Honduras’ remarkable rust recovery
Honduras, which since 2011 has been Central America’s biggest grower and exporter, has not only made a full recovery from leaf rust, but is set to harvest a record crop in the 2016-17 cycle.
Central America’s largest coffee producing nation is getting bigger. After five years of relentless weather problems resulting in smaller than expected crops across the world of coffee, from drought in Brazil and East Africa to excessive rains and failed flowerings in Vietnam and Indonesia, the developments in Honduras are welcome news to the market.
From local exporters and growers, to the official Honduran Coffee Institute, Ihcafe, and the US Department for Agriculture (USDA), everybody agrees production is at record levels. The only question is by how much, with figures quoted in a range from 5.5 million to 6.5 million 60-kilogram bags, according to industry officials.
“We had a very good flowering for this crop and, apart from that, the growers have done a very good job in getting production back on track from the rust epidemic from which Honduras is now fully recovered,” Mario Ordonez, Technical Manager for Ihcafe, tells Global Coffee Report.
At the time of the rust outbreak, which started to appear in farms in Guatemala and El Salvador in July of 2012 and would go on to become the worst outbreak to hit Central America in history, the coffee industry in Honduras was already way ahead of the game.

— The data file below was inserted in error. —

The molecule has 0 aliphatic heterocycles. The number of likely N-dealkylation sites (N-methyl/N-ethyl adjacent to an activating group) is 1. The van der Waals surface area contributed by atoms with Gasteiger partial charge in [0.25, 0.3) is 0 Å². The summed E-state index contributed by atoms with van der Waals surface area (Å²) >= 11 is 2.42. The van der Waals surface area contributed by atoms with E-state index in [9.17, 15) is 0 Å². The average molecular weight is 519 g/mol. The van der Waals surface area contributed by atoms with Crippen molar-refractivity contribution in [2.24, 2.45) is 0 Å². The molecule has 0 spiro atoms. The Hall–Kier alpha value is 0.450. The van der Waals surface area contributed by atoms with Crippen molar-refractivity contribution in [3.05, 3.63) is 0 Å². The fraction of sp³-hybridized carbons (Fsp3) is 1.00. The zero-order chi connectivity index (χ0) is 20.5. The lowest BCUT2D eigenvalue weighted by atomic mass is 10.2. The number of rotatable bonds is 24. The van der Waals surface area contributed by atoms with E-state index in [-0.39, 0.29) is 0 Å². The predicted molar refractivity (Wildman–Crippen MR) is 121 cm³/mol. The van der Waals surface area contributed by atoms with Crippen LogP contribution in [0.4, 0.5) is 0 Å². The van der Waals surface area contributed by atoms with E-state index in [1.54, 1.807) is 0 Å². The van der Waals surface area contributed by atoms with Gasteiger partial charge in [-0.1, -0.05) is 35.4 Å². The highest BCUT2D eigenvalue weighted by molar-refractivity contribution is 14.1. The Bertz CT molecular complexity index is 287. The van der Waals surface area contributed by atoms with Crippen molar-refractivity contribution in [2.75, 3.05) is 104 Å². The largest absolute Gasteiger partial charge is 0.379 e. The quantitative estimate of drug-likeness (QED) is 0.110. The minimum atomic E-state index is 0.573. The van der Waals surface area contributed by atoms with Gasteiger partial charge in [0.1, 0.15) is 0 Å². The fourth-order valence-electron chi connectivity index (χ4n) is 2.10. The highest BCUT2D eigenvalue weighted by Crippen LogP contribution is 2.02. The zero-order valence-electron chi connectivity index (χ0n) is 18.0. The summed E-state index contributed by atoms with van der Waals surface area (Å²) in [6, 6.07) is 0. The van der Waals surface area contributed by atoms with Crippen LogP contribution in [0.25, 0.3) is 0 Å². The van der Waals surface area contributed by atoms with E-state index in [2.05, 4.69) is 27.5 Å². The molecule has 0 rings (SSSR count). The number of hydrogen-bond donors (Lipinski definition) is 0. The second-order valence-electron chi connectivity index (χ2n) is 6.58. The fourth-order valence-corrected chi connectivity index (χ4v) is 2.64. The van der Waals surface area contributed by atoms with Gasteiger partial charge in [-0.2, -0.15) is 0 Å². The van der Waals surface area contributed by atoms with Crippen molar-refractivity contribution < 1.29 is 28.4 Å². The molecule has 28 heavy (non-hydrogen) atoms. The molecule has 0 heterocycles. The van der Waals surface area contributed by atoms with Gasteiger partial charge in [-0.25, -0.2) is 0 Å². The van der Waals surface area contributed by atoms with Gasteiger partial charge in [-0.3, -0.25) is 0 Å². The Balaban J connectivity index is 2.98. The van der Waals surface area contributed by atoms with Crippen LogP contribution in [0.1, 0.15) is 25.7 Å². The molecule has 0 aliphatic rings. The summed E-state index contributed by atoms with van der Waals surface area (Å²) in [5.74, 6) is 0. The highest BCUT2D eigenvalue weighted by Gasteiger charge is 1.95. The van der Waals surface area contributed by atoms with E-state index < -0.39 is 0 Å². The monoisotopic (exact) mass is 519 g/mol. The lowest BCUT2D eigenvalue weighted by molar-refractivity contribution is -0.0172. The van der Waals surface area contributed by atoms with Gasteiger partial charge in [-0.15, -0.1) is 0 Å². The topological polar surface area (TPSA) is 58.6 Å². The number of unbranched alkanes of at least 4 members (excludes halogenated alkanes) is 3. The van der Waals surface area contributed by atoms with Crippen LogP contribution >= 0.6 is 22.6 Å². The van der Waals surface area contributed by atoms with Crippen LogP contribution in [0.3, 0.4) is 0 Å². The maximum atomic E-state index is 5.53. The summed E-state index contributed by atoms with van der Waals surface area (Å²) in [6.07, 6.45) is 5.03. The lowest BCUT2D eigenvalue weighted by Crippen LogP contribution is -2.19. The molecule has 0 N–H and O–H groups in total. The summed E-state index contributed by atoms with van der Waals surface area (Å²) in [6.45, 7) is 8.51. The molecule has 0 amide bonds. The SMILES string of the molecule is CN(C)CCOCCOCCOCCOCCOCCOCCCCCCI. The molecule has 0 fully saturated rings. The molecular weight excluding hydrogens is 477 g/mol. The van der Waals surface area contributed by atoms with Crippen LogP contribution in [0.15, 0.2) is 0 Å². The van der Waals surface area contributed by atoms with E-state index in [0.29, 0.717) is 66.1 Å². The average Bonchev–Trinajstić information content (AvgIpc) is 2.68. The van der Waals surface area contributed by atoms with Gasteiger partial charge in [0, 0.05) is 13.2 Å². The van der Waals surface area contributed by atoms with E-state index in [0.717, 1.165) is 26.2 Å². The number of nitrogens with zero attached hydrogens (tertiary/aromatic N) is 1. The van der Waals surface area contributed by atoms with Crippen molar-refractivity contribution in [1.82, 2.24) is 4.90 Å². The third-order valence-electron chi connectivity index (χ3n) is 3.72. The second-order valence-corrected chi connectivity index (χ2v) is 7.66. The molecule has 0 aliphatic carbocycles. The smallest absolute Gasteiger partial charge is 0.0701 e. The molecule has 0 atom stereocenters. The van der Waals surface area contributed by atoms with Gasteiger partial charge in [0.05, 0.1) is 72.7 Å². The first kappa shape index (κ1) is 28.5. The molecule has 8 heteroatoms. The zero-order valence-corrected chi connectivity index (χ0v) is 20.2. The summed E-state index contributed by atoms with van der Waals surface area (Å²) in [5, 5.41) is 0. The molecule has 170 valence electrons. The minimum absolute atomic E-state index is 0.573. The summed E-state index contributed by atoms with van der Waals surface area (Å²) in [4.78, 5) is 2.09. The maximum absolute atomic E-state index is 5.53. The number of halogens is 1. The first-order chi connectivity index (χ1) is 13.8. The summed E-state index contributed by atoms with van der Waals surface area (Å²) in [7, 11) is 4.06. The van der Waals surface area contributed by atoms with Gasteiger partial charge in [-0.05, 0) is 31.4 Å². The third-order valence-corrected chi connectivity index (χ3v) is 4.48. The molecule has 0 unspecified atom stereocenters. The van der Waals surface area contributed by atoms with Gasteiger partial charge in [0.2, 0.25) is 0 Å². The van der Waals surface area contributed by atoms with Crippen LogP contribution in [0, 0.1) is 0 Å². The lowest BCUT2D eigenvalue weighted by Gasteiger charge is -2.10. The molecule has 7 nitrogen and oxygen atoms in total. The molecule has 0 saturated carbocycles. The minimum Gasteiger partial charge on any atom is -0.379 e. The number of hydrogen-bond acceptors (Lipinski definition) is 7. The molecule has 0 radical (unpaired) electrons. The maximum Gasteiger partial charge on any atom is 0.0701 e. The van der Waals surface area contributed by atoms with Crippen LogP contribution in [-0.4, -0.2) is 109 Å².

Thanks to a government-subsidised program launched in 2008, a vast area of ageing farms had already been fully or partially re-planted with new and more disease-resistant varieties at the time the pest hit the region. The fact that most farms had some level of new plantings which were not only resistant to the rust pest, but also younger and better cared for, provided Honduras with the best possible defence against rust.
“In Honduras the rust outbreak hit between 20 and 25 per cent of the planted area in farms in the worst cases, and in the new farms planted by private investors there was as little as 10 to 15 per cent damage. It was only in the organic farms that more severe incidents of rust damage were recorded, and even there we did not hear of many cases with over 30 per cent of the area hit,” Ordonez says.
Such figures may sound alarming to some in the industry, but they show the importance of good agricultural practices such as regular renovation and replanting with new varieties and basic husbandry. To compare, rust devastated between 50 and 70 per cent of plantations in Guatemala, El Salvador, Mexico and Peru, the countries most severely hit.
With pro-active leadership the Honduran coffee industry has shown that when it comes to addressing the challenges of the country’s more than 111,000 small holder growers, it is a role model for other coffee producing countries.
Across most of the world’s coffee nations, the industry remains dominated by tiny producers who have an average of one hectare of land or less per household unit.
And this leadership is now at the root of efforts that has put Honduras on track for a record harvest just five years after the rust pest first hit the region.
“Our target is for Honduras to be able to export at least 6.133 million bags in the 2016-17 crop cycle, which is exactly the target we had in the harvest that coincided with the outbreak of rust in Central America,” said Dagoberto Suazo, Deputy Manager of Ihcafe, in a recent interview with local press in the Honduran capital of Tegucigalpa.